Total Number of Graphs Possible (HELP!)

There was problem given to be in a hiring challenge which i was not able to solve completely so i am just curious to know what i missed.

Problem statement:

Given a number of vertices (n), determine the number of ways these vertices can form a graph, the graph can be disjoint so it is not necessary to connect all vertices. The answer can be very large so return modulo 10^9+7 ;

Constrains: 1 < n < 10^9

What i did is used the formula 2^(n*(n-1)/2) to get number of all possible graphs and used modular exponentiation to compute value, but i was not able to pass all test cases.

Can anyone tell me what i did wrong or is it some other concept to be used …??

I guess the answer should just be 2^n, as for each vertice you have two options: Select/ Not select

So for n vertices answer should be 22…2=2^n

Can the connected components be rearranged?

For example, is the graph 1 -> 2 -> 3 is different from 2 -> 1 -> 3?

I think all the vertices should be included, but the edges can be different.

Did you by any chance do
2^(n*(n-1)/2 % mod) ?
Your answer is correct if they mentioned distinct.


@dormordo For n=4 answer was 64

@crap_the_coder Yes i think because each will generate new graph and in example output answer for n = 4 was 64

@everule1 Yes i applied same formula and it passed 5 out of 13 test cases, is it related to modular exponentiation…?

Im sorry, but that is wrong…

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You can take %(mod -1)
I think you should read fermat’s little theorem

i know fermat’s little theorem but how is it useful in this case…??

Let 10^9 + 7 =p
Now say
You want 2^p+3
You take 2^3 =8 but 2^p+3 is 16 mod p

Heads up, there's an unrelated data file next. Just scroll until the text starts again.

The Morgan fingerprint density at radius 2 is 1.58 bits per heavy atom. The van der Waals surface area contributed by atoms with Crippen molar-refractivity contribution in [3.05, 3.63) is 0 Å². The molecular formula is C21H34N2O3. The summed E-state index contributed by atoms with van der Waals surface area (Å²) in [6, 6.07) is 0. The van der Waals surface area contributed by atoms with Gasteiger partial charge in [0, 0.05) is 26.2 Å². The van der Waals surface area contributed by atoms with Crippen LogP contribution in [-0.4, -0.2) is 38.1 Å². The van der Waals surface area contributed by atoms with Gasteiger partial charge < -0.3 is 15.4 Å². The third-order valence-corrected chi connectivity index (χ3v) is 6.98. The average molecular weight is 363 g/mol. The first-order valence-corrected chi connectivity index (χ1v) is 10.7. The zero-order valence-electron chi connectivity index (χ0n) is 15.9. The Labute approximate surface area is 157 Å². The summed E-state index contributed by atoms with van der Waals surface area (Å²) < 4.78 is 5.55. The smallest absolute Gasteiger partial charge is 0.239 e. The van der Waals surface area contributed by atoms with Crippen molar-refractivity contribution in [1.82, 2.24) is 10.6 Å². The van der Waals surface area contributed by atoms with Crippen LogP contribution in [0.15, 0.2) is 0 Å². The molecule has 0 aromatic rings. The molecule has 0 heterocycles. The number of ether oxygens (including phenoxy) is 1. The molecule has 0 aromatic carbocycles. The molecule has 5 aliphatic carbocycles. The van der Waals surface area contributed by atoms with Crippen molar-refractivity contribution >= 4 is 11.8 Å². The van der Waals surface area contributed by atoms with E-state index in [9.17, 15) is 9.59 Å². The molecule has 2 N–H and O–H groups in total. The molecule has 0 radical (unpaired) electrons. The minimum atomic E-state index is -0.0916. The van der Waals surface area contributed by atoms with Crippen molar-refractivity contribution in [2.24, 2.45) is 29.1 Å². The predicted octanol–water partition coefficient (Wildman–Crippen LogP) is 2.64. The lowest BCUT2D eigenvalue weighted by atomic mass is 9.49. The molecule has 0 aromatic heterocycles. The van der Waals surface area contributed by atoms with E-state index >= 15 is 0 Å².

Because 2^p is 2 mod p.

But i have to take mod with overall value
let x = (n*(n-1))/2;

then what i was calculating is (2^x)%mod

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Please just post the code you submitted, as best as you can remember it :slight_smile:

using namespace std;

#define ll long long int
const ll MOD = 1e9 + 7;

ll powerLL(ll x, ll n)
ll ans = 1;
while (n) {
if (n & 1)
ans = ans * x % MOD;
n = n / 2;
x = x * x % MOD;
return ans;

ll powerStrings(string sa, string sb)

ll a = 0, b = 0; 

for (int i = 0; i < sa.length(); i++) 
    a = (a * 10 + (sa[i] - '0')) % MOD; 

for (int i = 0; i < sb.length(); i++) 
    b = (b * 10 + (sb[i] - '0')) % (MOD - 1); 

return powerLL(a, b); 


int main()

int n;  cin>>n;
ll tmp = (n*(n-1))/2;

string p = to_string(tmp); 

cout << powerStrings("2", p) << endl; 
return 0; 


1 Like

Since n is declared as an int, this will overflow for sufficiently large n: n=46342 should do the trick.

Lesson: Instead of trying to describe your code, just post it (preferably formatted for readability/ compilability) :slight_smile:


i had tried to declare it long long int also but it didn’t helped much, so what should i have done here then …??

Declaring n as long long int would eliminate one source of error, and I can’t see any others offhand.


Wait - why “- 1” here?

b = (b * 10 + (sb[i] - '0')) % (MOD - 1); 


Actually, you shouldn’t be taking the exponent modulo anything - just leave it alone.


Oh, I think I see. Hmmm … can’t find any further errors after you change n to be long long int.


Idk doesn’t give the right answer for 10^9 on codechef ide

What is the right answer? I get


but may have made a mistake.